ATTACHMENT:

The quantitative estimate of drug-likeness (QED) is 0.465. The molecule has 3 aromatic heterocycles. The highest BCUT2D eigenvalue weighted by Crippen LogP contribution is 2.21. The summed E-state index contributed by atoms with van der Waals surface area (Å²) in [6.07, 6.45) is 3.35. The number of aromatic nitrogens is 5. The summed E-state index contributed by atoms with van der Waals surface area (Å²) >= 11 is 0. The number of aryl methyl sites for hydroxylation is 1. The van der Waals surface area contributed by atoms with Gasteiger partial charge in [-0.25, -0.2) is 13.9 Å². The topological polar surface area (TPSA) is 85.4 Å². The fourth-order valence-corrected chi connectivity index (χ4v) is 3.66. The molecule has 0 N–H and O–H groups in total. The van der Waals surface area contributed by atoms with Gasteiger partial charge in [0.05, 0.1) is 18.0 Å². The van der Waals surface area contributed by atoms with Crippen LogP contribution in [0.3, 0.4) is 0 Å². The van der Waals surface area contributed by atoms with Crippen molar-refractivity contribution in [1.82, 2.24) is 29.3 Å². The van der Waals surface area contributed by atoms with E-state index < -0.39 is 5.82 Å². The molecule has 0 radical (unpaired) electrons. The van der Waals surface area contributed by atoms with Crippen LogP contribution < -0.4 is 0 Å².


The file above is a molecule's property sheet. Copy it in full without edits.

The quantitative estimate of drug-likeness (QED) is 0.465. The molecule has 3 aromatic heterocycles. The highest BCUT2D eigenvalue weighted by Crippen LogP contribution is 2.21. The summed E-state index contributed by atoms with van der Waals surface area (Å²) in [6.07, 6.45) is 3.35. The number of aromatic nitrogens is 5. The summed E-state index contributed by atoms with van der Waals surface area (Å²) >= 11 is 0. The number of aryl methyl sites for hydroxylation is 1. The van der Waals surface area contributed by atoms with Gasteiger partial charge in [-0.25, -0.2) is 13.9 Å². The topological polar surface area (TPSA) is 85.4 Å². The fourth-order valence-corrected chi connectivity index (χ4v) is 3.66. The molecule has 0 N–H and O–H groups in total. The van der Waals surface area contributed by atoms with Gasteiger partial charge in [0.05, 0.1) is 18.0 Å². The van der Waals surface area contributed by atoms with Crippen LogP contribution in [0.3, 0.4) is 0 Å². The van der Waals surface area contributed by atoms with Crippen molar-refractivity contribution in [1.82, 2.24) is 29.3 Å². The van der Waals surface area contributed by atoms with E-state index < -0.39 is 5.82 Å². The molecule has 0 radical (unpaired) electrons. The van der Waals surface area contributed by atoms with Crippen LogP contribution < -0.4 is 0 Å².